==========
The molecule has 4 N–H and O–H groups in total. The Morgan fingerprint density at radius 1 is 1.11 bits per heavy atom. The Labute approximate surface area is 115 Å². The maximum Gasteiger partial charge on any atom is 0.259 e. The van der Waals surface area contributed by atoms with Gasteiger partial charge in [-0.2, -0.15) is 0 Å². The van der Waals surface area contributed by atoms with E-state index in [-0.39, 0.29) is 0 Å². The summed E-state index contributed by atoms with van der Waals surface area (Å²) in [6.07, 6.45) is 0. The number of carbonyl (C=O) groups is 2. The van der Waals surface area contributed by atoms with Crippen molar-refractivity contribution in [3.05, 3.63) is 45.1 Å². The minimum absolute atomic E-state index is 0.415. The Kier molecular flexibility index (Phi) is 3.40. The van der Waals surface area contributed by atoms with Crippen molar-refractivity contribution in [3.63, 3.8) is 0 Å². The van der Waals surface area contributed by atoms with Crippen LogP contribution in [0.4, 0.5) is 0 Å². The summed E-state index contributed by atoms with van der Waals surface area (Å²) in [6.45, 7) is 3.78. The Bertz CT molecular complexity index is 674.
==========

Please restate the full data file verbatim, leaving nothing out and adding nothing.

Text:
The molecule has 4 N–H and O–H groups in total. The Morgan fingerprint density at radius 1 is 1.11 bits per heavy atom. The Labute approximate surface area is 115 Å². The maximum Gasteiger partial charge on any atom is 0.259 e. The van der Waals surface area contributed by atoms with Gasteiger partial charge in [-0.2, -0.15) is 0 Å². The van der Waals surface area contributed by atoms with E-state index in [-0.39, 0.29) is 0 Å². The summed E-state index contributed by atoms with van der Waals surface area (Å²) in [6.07, 6.45) is 0. The number of carbonyl (C=O) groups is 2. The van der Waals surface area contributed by atoms with Crippen molar-refractivity contribution in [3.05, 3.63) is 45.1 Å². The minimum absolute atomic E-state index is 0.415. The Kier molecular flexibility index (Phi) is 3.40. The van der Waals surface area contributed by atoms with Crippen molar-refractivity contribution in [3.63, 3.8) is 0 Å². The van der Waals surface area contributed by atoms with Crippen LogP contribution in [0.4, 0.5) is 0 Å². The summed E-state index contributed by atoms with van der Waals surface area (Å²) in [6.45, 7) is 3.78. The Bertz CT molecular complexity index is 674.